This forum is for questions and support regarding What Causes Lyme Disease, Diagnosing Lyme Disease, Joint Pain issues, Living with Lyme Disease, Nervous System issues, Prevention, Risk Factors, Skin Disorders, Symptoms and Treatments.
A few comments have been posted recently referring to diet sensitivities in those with Lyme, and going gluten-free was mentioned recently as well.
I got a bad systemic yeast infection a year or so ago, and part of treating it was to clean up my diet, very strict at first, but now I eat vegetables, fruits, some grains, and protein, but no dairy and no wheat. I may have a genetic issue with wheat and the gluten it contains (not uncommon in those with Irish genes, which I have), just as dairy intolerance is not uncommon in those with Am. Indian genes (which I also have). [[Fortunately I can still eat chocolate, so all is not lost. Ha.]]
It sounds like a very strict and boring diet, but really it's not, and I have lost all the extra weight that had crept on over time.
I wanted to recommend to those of you who are having dietary issues a website specifically for those trying to avoid gluten, which is in more food products than I ever imagined.
The University of Chicago has a celiac disease center, which is about people like me who have dietary sensitivities in the small intestine (I just found out that the word 'celiac' comes from the Greek word 'koilia', meaning belly. Always wondered about that).
If you are interested in a very detailed list of foods to avoid and foods that are safe, as well as an explanation of how this works day-to-day so you can avoid possible problem foods, go to: www [dot] celiacdisease [dot] net / gluten-free-diet (but first put the dots in and take out the e x t r a s p a c e s in that URL).
The site has positive and encouraging advice. "Step one in managing the gluten-free diet is to understand which foods contains wheat, rye, and barley so they can be eliminated from the diet, and intestinal healing can begin. It may seem overwhelming at first as wheat, rye and barley are common food ingredients, however there is a variety of foods that are naturally gluten-free. Fresh foods, without any processing or additives, from the fruit, vegetables, dairy products, and meat/meat alternatives food groups are all NATURALLY GLUTEN FREE. That is five out of the six food groups [grains are the sixth, but there are some grains that are okay too]."
There is a list of 4 dozen grains that are okay to eat, so trust me, I'm not starving. Those include various kinds of rice, buckwheat, chickpeas, corn, millet, potato flour, quinoa [my personal favorite], sesame, soy, and others. Oats are possible, but they have to be specially processed oats to avoid cross-contamination with gluten grains. The article explains this.
Whether there is a specific tie between gluten sensitivity and Lyme disease, I don't know, but if your gut is not a happy camper, you might try modifying your diet for a while to see if you feel better. I sure do!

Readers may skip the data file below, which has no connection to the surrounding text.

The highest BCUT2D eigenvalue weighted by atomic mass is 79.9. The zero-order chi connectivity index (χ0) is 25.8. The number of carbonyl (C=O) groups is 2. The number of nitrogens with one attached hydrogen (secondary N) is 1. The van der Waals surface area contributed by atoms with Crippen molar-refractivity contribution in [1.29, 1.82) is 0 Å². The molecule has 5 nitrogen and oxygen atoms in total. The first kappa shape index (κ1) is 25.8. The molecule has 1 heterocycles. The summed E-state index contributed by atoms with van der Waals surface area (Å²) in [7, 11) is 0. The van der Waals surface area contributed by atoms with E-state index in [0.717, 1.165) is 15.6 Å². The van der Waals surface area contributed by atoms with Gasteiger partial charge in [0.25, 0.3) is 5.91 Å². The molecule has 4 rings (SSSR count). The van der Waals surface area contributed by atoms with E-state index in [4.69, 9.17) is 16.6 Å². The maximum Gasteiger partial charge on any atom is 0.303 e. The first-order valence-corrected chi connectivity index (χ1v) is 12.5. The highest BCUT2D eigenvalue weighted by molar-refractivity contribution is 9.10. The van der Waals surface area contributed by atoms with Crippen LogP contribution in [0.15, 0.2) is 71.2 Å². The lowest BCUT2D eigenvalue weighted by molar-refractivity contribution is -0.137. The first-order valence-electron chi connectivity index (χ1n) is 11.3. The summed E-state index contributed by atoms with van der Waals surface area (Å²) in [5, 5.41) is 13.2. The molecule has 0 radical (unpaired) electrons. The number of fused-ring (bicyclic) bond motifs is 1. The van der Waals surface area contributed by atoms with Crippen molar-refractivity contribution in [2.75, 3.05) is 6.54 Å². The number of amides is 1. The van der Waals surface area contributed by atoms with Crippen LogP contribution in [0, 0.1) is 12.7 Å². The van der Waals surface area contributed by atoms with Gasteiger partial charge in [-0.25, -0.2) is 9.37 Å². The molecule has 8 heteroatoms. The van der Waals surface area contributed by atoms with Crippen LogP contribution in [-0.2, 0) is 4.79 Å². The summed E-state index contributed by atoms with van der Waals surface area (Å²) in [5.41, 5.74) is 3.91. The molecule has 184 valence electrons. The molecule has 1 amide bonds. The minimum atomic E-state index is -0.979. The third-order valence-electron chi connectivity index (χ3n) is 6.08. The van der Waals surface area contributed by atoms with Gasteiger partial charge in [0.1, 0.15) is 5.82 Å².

thanks for sharing your experience relating to gluten and other dietary issues. as you know, i'm am not diagnosed, but last may, i decided to undergo a major detox diet and eat very much like you describe. at the time, i gave up extra sugars, all grains and dairy and did notice an improvement in my energy level and some of my symptoms. (and isn't losing 20lbs a lovely side benefit??) i have since re-introduced brown rice and quinoa which do not seem to have a negative impact. my sugar intake is still much reduced, but i do have a little coconut milk ice cream a couple of nights a week and more than the one piece of fruit i limited myself to for about 6 months.
my rheumatologist ran a celiac blood test and i screened negative, but i found out that i carry a copy of the HLA-DQ2 gene which, although not diagnostic, is associated with celiac disease. as a result, i figure it can't hurt to continue with this diet. my only concern has been with respect to my calcium intake. i am taking a supplement, and, now, a magnesium citrate supplement thanks to your advice.
Thanks, binx -- you jogged my memory to get my calcium levels tested ... I don't take calcium supplements bec. I have a damaged kidney that is prone to calcium build up (aka kidney stones) but that's no reason to ignore my bones entirely!
What kind of calcium (citrate?) do you take? I am always suspicious of the panicky medical headlines demanding that we each take huge amounts of supplements ... but bones are worth keeping healthy, eh.
I too am gluten free. I began my new diet almost exactly one year ago when all my symptoms started because I thought maybe that was the problem. I've been tested by several different methods and although I don't have celiac disease, I do have a gluten/wheat sensitivity.
It was very hard at first, but now, it's pretty easy. I buy Udi's whole grain bread either fro whole foods or my local health food store. It is the best gluten free bread.
I also try to stay dairy free too although, I'm not as strict on that.
As far a calcium, I have a good product that my nutritionist recommended and it's in a bottle and comes in liquid form. It's by Lifetime and it's "Calcium Magnesium Citrate 750 mg. It comes in different flavors. I buy the blueberry flavor. I really like it and could probably drink the whole bottle at once! ha ha Also, my nutritionist said to break my dosage up and take 1 Tbspn in morning and 1 at night because your body can only absorb so much at one time.
i am sending you a link to the calcium supplement i'm currently taking via PM so you can see if it's of interest. it's 500mg/day of food-based calcium and includes magnesium and vitamin D.
i don't have bone density issues at present, but i do notice that taking the calcium supplement at night helps me with my insomnia a little bit. maybe it has to do with something along the lines of warm milk before bedtime...
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